Being Abased

I know how to be abased, and I know also how to abound: in everything and in all things have I learned the secret both to be filled and to be hungry, both to abound and to be in want (Philippians 4:12).

Apocalyptic scenarios seem to fascinate us. There is never a lack of television shows that describe, often in gruesome detail, the various ways in which our lives may end as we know them. Most of us must confess that we have watched one or more of these shows at times. It is one thing to think about such situations in the abstract while we maintain our comfortable existence. But what if one or more such scenario actually came to pass?

Unfortunately, many have recently been faced with an apocalyptic scenario in life– their homes ravaged by earthquake, tornado, flood, or fire, and in a moment, everything is gone. If the disaster itself was not bad enough, then there is the aftermath– days, perhaps weeks, dependent on outside organizations for food, shelter, and other necessities of life in the worst cases. Sadly, such people learned what it meant to be abased on account of the disaster, if they had not already learned that lesson before because of other circumstances.

Living in bounty is relatively easy; most of us, most of the time, are filled and abound. In fact, not a few of us are probably too filled and abound a bit too much! But what would happen to us if we ourselves experienced immediate humiliation?

Imagine, for example, that the power goes out. It goes out where you live, where all of your friends and family live– in fact, the power has gone out across the nation. And the power does not come back on for years. What then? Pretty much everything we have grown to depend upon is based on electricity and computerized systems. Where would we find the basic necessities of existence? How would we cope if all of our comforts and luxuries vanished in a moment?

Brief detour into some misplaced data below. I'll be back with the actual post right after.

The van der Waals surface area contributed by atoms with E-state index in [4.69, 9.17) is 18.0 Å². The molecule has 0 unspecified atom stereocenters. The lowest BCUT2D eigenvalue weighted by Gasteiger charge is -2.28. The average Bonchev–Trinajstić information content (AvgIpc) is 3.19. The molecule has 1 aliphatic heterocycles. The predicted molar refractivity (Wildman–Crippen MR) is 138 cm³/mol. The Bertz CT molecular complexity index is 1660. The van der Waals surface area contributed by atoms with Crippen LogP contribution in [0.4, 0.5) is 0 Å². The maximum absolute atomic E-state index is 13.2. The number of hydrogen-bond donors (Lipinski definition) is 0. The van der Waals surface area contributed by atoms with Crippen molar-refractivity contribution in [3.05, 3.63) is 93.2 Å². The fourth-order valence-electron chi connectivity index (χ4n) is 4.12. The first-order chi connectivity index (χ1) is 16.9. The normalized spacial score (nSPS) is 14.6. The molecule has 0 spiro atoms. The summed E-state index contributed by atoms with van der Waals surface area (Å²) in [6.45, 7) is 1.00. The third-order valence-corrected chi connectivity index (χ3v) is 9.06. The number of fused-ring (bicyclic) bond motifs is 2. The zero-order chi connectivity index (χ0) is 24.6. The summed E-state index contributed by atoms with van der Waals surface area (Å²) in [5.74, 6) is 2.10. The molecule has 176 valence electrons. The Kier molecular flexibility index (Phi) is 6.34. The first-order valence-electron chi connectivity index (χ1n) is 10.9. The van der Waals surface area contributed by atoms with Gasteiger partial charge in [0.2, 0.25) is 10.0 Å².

How do you think people would respond to such a disaster? How many people would blame God, wondering how He could allow such a terrible thing to happen to us? While such is a natural and understandable response to the calamity, let us think soberly for a moment. Where did God ever promise us a nice, comfortable existence featuring all the benefits of the modern world with its electricity and technology? Everyone in the Bible lived without them. Nevertheless, how many today, in such a situation, would still find fault?

If we are honest with ourselves, we would admit that being abased in such a way would be a bitter pill to swallow. While it would most likely be the end of our lives as we knew them, would it be the end of the world? Would it still not be true that God has given us the gifts of this creation, our lives, and all the spiritual blessings He provides in Christ (John 1:1-3, Ephesians 1:3)? God would remain good, even in such difficult circumstances for us. Such a calamity might force us to relearn what it means to depend on one another and cooperate with one another so that we can survive!

If you are still reading this, it means that the electricity is still on, our technologically advanced lives continue, and we still live in relative comfort. Odds are still strong that the electricity will stay on until the Lord returns. And I hope that we do not miss the point because of the example– there are innumerable ways that we may find ourselves abased in this life, and we have only mentioned a few calamitous ones. Yet we do so in order to force us to think about how we would respond and react to being abased. Can we still maintain our faith and hope in God even if we find ourselves humbled and in want? Can we still bless and glorify His name even if we find ourselves in distressing circumstances? May we all grow in faith so as to praise and glorify God no matter what circumstances may be in which we find ourselves!

Ethan R. Longhenry

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